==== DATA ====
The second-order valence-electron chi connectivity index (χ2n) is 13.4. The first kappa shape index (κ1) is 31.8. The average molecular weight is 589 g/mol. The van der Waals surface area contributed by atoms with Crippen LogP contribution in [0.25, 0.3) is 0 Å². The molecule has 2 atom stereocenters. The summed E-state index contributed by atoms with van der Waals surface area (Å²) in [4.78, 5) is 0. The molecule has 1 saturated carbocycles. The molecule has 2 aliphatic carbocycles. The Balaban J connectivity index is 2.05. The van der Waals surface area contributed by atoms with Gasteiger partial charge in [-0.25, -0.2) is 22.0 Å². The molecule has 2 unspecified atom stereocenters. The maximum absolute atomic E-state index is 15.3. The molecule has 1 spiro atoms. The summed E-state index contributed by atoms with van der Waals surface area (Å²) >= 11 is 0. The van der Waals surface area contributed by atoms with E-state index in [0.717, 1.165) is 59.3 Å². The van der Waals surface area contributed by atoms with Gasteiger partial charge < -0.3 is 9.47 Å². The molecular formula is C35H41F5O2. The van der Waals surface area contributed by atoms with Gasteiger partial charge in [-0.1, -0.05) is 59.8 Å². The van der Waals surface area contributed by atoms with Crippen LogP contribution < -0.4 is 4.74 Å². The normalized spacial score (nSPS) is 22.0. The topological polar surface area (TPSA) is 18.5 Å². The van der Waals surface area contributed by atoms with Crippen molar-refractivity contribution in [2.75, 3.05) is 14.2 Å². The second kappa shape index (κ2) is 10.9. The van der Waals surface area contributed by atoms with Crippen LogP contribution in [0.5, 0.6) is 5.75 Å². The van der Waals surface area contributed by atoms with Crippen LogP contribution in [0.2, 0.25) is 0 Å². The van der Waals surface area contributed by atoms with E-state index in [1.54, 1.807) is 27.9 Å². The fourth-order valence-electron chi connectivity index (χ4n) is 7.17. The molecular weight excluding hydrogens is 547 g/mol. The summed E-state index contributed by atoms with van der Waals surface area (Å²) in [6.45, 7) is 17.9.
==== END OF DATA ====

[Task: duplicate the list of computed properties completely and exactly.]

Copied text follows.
The second-order valence-electron chi connectivity index (χ2n) is 13.4. The first kappa shape index (κ1) is 31.8. The average molecular weight is 589 g/mol. The van der Waals surface area contributed by atoms with Crippen LogP contribution in [0.25, 0.3) is 0 Å². The molecule has 2 atom stereocenters. The summed E-state index contributed by atoms with van der Waals surface area (Å²) in [4.78, 5) is 0. The molecule has 1 saturated carbocycles. The molecule has 2 aliphatic carbocycles. The Balaban J connectivity index is 2.05. The van der Waals surface area contributed by atoms with Gasteiger partial charge in [-0.25, -0.2) is 22.0 Å². The molecule has 2 unspecified atom stereocenters. The maximum absolute atomic E-state index is 15.3. The molecule has 1 spiro atoms. The summed E-state index contributed by atoms with van der Waals surface area (Å²) >= 11 is 0. The van der Waals surface area contributed by atoms with E-state index in [0.717, 1.165) is 59.3 Å². The van der Waals surface area contributed by atoms with Gasteiger partial charge < -0.3 is 9.47 Å². The molecular formula is C35H41F5O2. The van der Waals surface area contributed by atoms with Gasteiger partial charge in [-0.1, -0.05) is 59.8 Å². The van der Waals surface area contributed by atoms with Crippen LogP contribution < -0.4 is 4.74 Å². The normalized spacial score (nSPS) is 22.0. The topological polar surface area (TPSA) is 18.5 Å². The van der Waals surface area contributed by atoms with Crippen molar-refractivity contribution in [2.75, 3.05) is 14.2 Å². The second kappa shape index (κ2) is 10.9. The van der Waals surface area contributed by atoms with Crippen LogP contribution in [0.5, 0.6) is 5.75 Å². The van der Waals surface area contributed by atoms with Crippen LogP contribution in [0.2, 0.25) is 0 Å². The van der Waals surface area contributed by atoms with E-state index in [1.54, 1.807) is 27.9 Å². The fourth-order valence-electron chi connectivity index (χ4n) is 7.17. The molecular weight excluding hydrogens is 547 g/mol. The summed E-state index contributed by atoms with van der Waals surface area (Å²) in [6.45, 7) is 17.9.